Before this amendment, Georgia law required traffic in both directions to stop for a stopped school bus with it’s “STOP” sign out on any laned highway unless the directions were divided by a raised median. Here is the law on overtaking a stopped school bus:

(a) Except as provided in subsection (b) of this Code section, the driver of a vehicle meeting or overtaking from either direction any school bus stopped on the highway shall stop before reaching such school bus when there are in operation on the school bus the visual signals as specified in Code Sections 40-8-111 and 40-8-115, and such driver shall not proceed until the school bus resumes motion or the visual signals are no longer actuated.(b) The driver of a vehicle upon a highway with separate roadways or a divided highway, including, but not limited to, a highway divided by a turn lane, need not stop upon meeting or passing a school bus which is on a different roadway or on another half of a divided highway, or upon a controlled access highway when the school bus is stopped in a loading zone which is a part of or adjacent to such highway and where pedestrians are not permitted to cross the roadway.

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We have survived the Holidays and so it is appropriate we review car crash records to see how we Georgians did in 2018. Were we any safer?  Have car collisions declined in any aspect?

Each year, the Georgia Governor’s Office of Highway Safety publishes a report that lists all collision statistics for our state for that year.  This includes any bicyclists and pedestrians who are involved in collisions. You may find a wealth of traffic statistics in that report. In 2017, Georgia traffic fatalities for the year were 1468, a 4% decrease compared to 1527 on the

same date in 2016. This change, however, was not statistically significant.  We do not yet have the official tally of Georgia highway fatalities for 2018 yet. As of Sept. 30, 2018, fatalities from traffic crashes in Georgia were down 11 percent year to date, which represents the largest decrease of Georgia’s traffic fatalities in 10 years.  As of September 2018, there had been 128 fewer fatalities in 2018 over 2017.  Although this sounds like progress, the decrease is still probably not statistically significant.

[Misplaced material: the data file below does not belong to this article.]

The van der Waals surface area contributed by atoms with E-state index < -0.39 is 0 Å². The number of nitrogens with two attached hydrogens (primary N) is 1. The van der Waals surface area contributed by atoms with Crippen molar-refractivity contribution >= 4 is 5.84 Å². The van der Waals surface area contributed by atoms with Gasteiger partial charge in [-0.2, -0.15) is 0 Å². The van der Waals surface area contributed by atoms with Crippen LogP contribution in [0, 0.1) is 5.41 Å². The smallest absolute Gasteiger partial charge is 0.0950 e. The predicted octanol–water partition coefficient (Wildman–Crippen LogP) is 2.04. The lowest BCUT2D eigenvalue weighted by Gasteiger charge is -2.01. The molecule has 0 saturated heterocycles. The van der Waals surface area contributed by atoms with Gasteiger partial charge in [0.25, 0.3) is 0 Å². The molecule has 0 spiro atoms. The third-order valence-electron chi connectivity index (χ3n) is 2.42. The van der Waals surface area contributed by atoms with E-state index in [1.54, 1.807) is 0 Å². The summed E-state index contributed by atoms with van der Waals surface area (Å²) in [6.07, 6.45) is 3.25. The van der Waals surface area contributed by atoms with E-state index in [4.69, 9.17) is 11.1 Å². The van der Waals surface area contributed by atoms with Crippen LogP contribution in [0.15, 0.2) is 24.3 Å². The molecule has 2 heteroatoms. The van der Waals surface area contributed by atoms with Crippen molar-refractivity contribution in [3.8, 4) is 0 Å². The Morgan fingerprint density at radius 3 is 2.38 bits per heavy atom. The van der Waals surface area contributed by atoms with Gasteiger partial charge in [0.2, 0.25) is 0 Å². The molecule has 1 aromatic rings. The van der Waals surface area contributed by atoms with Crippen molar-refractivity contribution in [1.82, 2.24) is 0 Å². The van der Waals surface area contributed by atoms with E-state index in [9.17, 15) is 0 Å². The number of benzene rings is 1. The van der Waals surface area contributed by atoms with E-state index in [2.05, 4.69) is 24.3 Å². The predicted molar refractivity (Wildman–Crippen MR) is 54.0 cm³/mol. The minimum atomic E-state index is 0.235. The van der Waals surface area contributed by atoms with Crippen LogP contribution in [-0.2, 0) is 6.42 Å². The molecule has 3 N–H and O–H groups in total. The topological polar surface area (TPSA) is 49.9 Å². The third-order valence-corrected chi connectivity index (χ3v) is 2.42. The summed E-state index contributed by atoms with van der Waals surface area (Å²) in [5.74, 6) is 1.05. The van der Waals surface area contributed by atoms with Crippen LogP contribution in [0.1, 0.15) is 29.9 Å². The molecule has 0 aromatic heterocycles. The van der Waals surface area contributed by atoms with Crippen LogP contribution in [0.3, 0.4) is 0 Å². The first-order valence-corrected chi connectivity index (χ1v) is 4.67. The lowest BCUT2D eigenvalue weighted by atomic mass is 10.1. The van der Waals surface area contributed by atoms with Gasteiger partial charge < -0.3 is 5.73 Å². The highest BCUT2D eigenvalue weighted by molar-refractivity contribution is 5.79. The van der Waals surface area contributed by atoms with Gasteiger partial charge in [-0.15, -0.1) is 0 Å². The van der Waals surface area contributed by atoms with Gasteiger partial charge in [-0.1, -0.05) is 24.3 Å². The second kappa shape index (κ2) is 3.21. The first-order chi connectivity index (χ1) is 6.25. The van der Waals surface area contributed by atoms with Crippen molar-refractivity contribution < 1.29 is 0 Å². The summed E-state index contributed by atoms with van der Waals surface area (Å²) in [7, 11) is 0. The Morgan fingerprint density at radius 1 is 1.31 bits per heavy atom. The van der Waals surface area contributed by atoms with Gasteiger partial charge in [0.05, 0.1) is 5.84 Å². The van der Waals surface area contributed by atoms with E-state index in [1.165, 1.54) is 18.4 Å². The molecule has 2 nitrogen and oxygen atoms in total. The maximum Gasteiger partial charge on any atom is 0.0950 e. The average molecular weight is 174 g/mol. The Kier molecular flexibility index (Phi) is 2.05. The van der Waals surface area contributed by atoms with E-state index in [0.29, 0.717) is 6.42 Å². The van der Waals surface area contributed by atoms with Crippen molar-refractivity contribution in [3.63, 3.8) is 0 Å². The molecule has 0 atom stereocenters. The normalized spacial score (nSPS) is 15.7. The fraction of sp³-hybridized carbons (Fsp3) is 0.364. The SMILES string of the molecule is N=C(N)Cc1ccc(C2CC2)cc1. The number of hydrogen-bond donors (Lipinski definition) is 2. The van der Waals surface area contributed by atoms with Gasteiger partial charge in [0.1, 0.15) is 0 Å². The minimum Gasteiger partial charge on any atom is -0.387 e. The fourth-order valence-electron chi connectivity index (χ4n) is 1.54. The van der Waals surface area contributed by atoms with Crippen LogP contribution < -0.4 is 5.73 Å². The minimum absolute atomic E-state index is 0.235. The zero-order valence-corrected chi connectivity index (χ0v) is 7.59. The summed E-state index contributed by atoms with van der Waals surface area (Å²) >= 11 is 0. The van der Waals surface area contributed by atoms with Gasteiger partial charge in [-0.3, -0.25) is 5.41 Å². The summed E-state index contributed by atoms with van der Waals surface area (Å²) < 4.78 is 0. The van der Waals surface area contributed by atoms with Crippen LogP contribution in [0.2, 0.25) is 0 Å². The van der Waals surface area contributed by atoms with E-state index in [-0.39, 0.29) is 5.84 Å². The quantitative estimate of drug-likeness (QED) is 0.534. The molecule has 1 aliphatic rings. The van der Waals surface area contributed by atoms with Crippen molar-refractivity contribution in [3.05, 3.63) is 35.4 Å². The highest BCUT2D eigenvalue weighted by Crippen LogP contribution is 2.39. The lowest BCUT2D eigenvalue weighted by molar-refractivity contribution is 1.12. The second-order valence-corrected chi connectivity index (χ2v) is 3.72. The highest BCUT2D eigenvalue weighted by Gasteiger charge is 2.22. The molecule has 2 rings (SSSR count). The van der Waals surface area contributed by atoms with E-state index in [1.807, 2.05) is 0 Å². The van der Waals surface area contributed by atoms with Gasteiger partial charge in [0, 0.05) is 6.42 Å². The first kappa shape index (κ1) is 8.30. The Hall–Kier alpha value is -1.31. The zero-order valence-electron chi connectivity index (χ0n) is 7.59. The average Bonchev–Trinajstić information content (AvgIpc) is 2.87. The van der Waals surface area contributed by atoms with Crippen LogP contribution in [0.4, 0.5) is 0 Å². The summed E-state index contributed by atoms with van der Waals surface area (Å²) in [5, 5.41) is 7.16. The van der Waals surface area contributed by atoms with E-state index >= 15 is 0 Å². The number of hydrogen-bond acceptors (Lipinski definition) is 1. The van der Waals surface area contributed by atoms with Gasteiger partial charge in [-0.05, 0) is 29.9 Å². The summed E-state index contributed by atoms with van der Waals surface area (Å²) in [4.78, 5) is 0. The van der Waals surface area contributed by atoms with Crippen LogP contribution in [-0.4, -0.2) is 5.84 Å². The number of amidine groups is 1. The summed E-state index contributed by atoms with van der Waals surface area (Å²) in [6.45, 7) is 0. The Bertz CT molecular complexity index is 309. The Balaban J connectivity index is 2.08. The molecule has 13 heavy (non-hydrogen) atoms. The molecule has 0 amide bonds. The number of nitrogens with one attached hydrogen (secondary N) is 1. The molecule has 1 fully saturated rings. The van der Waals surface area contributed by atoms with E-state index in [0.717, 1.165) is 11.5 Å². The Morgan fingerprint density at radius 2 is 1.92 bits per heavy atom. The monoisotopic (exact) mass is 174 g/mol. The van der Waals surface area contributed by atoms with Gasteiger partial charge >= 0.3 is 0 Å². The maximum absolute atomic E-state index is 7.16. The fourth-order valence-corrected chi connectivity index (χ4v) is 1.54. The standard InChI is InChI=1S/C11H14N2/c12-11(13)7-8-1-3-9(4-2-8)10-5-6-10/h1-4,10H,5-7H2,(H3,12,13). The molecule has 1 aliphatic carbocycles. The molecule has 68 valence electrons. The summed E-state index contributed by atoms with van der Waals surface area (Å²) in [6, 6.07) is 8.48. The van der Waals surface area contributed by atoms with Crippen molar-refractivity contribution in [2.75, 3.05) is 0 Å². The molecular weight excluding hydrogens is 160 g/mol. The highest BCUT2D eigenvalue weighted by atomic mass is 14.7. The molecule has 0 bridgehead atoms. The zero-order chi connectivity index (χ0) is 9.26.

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Jury duty is often the last thing people want to do. It interferes with their jobs, their family schedules and essentially everything people do on a daily basis. No one has jury duty scheduled on their calendar.  So, it is often the case once citizens report for jury duty and are actually sitting in a courtroom going through jury selection, particularly in civil cases for money damages, that jurors want to know “Why is this case being tried?  Why am I here?” Some people might, wrongly, assume it is because the plaintiff is greedy. But that is almost never the case. Rather, so often, the answer is because the insurance company for the defendant, the party at fault, refuses to be reasonable and refuses to resolve the case before trial.  For some unknown reason, that seems to be more and more the answer to the jurors’ questions of “Why are we here?”

Several recent trials in Georgia demonstrate that completely. In a trial in Gwinnett County last month, a jury awarded $17.8 million to the widow of a man who plummeted three stories to his death after trying to close an improperly installed dormer window.  No offer of settlement by the insurance company who represented the company at fault was even made until six days before trial. Understand, the trial occurred only after years of depositions, hearings, document exchange…known as discovery. Yet the insurer didn’t even attempt to broach resolution until six days before trial. The plaintiff’s settlement demand had only been $1 Million. Now the insurer is looking at a judgment for $17.8 Million. The insurer could have saved $16.8 Million had it even attempted resolution.

In another case recently tried in Cobb County, the jury returned verdicts for two plaintiffs of $77,000.00 to one plaintiff and $80,000.00 to the other. They also awarded an additional $35,000.00 for property damage. Highest offers prior to trial were $4,000 and $5,000 respectively.  Yet the plaintiffs’ medical expenses alone, without even considering pain and suffering, were $12,000 and $9,000 respectively.  When an insurer offers half of a plaintiff’s medical expenses it is not really trying to reach a good faith resolution of the case.

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Taking a stroll down the streets of Atlanta can be a healthy pastime or a means of getting in your social interactions for the week, but the cheapest form of transportation is quickly becoming one of the more dangerous. One unfortunate story in Smyrna, GA last week tells of a pedestrian fatality at the hands of a distracted driver; the driver made a phone call, drove off of the roadway, and struck the pedestrian. Another upsetting story in the AJC last week reported of a woman killed in Atlanta as she attempted to cross I-75 and was struck by multiple cars. Recent reports suggest that she attempted to run across the highway due to a dispute over drugs that resulted in someone chasing her. Unfortunately, this story is just one of many that could be written in Georgia this year, as pedestrian fatalities are on the rise on the national level. From 2007 to 2016, the number of pedestrian fatalities increased by 27%, and whether the victim is a harmless pedestrian walking to work or drugs are at play, researchers are not quite certain what is the main cause for the increasing numbers of pedestrian fatalities in the recent years.